Friday, August 12, 2005
BBC NEWS | Science/Nature | New launch window for Mars probe New launch window for Mars probe
The US space agency's new Mars probe is set for launch on Friday, during a two hour window running from 1243 BST (1143 GMT) to 1443 BST (1343 GMT).
The $500m (£276m) Mars Reconnaissance Orbiter (MRO) was due to launch on Thursday, but controllers called a halt just a few minutes before blast-off.
It will arrive in March to look for evidence of water and hunt for landing sites for future manned missions.
MRO can transmit 10 times more data each minute than previous Mars probes.
The spacecraft is the size of a small bus and weighs about 2,000kg; it will carry some of the most sophisticated instruments ever taken to the Red Planet.
Once in orbit around Mars, the spacecraft's cameras will send back the clearest images yet of the planet from any orbiting spacecraft. This will enable scientists to study Mars' composition and structure and search for surface features related to water.
MARS RECONAISSANCE ORBITER
1) 3m High-gain antenna
2) High-resolution Imaging Science Experiment
3) Electra UHF communications relay
4) Mars Climate Sounder
5) Compact Reconnaissance Imaging Spectrometer for Mars
6) Orbit insertion thrusters
7) Shallow subsurface radar
9) Optical Navigation camera
10) Low-gain antennae
A radar sounder will look for liquid water reservoirs that may exist beneath the surface of Mars.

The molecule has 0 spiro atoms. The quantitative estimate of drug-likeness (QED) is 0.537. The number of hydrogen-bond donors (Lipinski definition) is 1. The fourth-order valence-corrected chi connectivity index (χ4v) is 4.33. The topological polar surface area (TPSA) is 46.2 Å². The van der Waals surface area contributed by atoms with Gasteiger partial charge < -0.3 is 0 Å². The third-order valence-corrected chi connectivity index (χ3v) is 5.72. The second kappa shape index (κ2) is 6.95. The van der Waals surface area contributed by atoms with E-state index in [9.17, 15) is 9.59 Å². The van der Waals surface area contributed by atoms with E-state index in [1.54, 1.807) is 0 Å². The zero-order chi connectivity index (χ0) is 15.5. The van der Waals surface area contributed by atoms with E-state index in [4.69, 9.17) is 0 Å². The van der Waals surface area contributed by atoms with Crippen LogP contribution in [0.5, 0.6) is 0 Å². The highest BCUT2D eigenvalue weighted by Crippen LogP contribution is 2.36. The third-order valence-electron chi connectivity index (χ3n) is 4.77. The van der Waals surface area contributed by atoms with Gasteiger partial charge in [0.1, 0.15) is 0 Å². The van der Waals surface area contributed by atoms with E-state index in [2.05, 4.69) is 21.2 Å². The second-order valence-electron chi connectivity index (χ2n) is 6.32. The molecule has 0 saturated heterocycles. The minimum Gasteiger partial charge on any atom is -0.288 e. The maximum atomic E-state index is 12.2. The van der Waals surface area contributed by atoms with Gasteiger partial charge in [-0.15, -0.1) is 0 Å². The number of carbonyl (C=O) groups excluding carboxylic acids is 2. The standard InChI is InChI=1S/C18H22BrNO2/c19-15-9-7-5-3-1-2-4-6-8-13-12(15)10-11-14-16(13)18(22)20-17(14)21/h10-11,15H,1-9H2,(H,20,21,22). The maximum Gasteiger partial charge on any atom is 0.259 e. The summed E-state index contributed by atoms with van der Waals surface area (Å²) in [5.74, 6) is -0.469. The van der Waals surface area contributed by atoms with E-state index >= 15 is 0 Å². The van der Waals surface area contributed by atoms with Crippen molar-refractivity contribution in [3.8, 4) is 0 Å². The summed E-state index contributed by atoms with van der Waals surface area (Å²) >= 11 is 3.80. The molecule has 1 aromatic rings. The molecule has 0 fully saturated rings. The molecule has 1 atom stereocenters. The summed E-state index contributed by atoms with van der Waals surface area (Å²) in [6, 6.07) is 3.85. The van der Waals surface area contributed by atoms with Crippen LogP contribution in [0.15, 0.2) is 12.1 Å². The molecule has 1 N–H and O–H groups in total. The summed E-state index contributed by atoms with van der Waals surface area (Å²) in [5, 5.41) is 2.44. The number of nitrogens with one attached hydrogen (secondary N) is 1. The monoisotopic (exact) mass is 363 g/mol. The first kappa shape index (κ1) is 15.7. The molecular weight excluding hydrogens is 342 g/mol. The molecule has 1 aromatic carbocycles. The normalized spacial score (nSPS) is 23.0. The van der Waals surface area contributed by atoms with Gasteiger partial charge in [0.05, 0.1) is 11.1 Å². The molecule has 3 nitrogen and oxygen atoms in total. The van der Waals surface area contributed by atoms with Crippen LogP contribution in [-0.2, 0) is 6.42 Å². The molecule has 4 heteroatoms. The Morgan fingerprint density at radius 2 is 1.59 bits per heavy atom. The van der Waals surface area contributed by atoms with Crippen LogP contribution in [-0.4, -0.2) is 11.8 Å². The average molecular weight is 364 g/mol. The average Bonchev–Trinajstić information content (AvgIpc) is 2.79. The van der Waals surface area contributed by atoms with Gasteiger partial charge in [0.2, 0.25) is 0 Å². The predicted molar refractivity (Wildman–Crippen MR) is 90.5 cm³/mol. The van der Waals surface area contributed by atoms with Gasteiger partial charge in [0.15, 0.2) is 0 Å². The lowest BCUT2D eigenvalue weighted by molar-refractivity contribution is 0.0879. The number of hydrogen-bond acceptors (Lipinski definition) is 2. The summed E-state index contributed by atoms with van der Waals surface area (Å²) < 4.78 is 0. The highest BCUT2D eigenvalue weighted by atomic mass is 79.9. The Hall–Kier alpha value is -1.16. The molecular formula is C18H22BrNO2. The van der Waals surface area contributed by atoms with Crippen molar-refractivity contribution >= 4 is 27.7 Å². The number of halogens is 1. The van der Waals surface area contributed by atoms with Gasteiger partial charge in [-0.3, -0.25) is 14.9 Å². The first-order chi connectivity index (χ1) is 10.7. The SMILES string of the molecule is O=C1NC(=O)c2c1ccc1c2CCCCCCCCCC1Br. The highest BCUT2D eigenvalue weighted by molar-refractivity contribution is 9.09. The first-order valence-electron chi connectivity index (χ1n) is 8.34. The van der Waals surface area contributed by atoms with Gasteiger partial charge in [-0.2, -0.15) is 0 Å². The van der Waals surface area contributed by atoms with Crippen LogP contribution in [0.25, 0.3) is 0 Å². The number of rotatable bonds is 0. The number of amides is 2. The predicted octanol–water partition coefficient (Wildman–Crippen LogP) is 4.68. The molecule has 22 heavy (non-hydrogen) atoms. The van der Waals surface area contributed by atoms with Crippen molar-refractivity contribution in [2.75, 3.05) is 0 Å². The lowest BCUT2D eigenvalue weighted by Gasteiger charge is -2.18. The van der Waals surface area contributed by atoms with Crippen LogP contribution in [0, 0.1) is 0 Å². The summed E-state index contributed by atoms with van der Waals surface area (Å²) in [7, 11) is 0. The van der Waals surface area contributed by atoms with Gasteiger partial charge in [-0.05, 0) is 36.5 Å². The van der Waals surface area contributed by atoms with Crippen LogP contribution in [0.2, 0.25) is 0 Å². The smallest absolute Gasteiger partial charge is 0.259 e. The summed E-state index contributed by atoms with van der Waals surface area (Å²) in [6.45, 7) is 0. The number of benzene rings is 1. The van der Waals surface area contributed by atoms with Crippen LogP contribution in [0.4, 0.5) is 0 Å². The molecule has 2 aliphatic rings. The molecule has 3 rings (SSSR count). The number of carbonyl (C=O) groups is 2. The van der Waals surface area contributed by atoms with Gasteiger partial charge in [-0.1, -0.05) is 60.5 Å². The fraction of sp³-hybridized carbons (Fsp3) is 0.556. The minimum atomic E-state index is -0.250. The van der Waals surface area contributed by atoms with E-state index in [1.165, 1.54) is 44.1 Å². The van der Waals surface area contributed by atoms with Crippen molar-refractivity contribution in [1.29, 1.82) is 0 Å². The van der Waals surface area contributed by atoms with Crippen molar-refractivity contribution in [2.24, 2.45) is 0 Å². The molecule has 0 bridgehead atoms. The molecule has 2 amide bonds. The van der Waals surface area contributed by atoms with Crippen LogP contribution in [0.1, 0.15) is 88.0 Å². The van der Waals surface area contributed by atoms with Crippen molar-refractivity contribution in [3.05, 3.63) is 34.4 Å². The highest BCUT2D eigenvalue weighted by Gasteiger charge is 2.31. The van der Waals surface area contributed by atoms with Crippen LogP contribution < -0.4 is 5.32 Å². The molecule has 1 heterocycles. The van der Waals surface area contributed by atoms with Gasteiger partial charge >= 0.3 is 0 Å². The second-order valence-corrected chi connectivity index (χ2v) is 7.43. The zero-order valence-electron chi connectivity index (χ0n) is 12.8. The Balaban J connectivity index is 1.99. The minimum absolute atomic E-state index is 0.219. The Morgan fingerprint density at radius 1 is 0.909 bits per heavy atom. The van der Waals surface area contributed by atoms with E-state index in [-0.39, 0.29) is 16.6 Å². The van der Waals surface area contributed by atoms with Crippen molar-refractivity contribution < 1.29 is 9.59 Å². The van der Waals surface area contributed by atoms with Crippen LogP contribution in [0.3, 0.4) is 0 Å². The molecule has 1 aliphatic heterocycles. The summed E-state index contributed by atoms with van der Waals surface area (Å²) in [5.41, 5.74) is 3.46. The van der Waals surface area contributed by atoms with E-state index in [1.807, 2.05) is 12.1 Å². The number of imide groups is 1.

"A prime goal of ours is to achieve higher spatial resolution in our observations of the surface and of the atmosphere and of the sub-surface by radar," said Richard Zurek, MRO project scientist.
"When you increase your resolution and you still want to cover adequate areas of the planet what you have to be able to do is return much more data than previous missions have done."
As such, MRO is also equipped with the largest communications antenna ever sent to the Red Planet. This will allow it to serve as a powerful communications relay for future missions to the surface.
Nasa has adopted the mantra "follow the water" in its approach to the robotic exploration of the Red Planet, since water is an essential ingredient for life. One of the scientific objectives of the mission is to investigate whether Mars could once have supported microbial life forms.
British scientists hope the US space agency mission will also reveal what happened to the lost Mars probe, Beagle 2.
Professor Colin Pillinger, from the Open University, who led the Beagle 2 mission, said: "If we could just see some trace of it on the surface then at least we could see how far it got - the not knowing is the worst bit.
"It will be a very difficult thing to do, but this is our best chance of finding out what happened and we will be watching the progress of the mission with great interest and anticipation."
The launch marks the first use by Nasa of the powerful Atlas V rocket, which is manufactured by Lockheed Martin.
A scheduled launch on Wednesday was scrubbed after a gyroscope of the type used in the Atlas V failed while being incorporated into a rocket unrelated to the MRO mission. The problem was not found to have affected this launch vehicle, a Nasa spokesman said.
Thursday's launch was also abandoned because, during loading of the hydrogen fuel tank, sensors showed a "dry" reading when they should have been reading "wet".
A similar problem forced Nasa to scrub the launch of the space shuttle Discovery from Cape Canaveral on 13 July.
MRO will join two operational US orbiters - the Mars Global Surveyor and Mars Odyssey - and one European orbiter, Mars Express, at the Red Planet.
Two US robotic rovers, Spirit and Opportunity, have been on the Martian surface for the past 18 months, investigating the geology of Mars.
Nasa is planning two further Mars missions this decade: the Phoenix module, set for launch in 2007, and Mars Science Laboratory in 2009.
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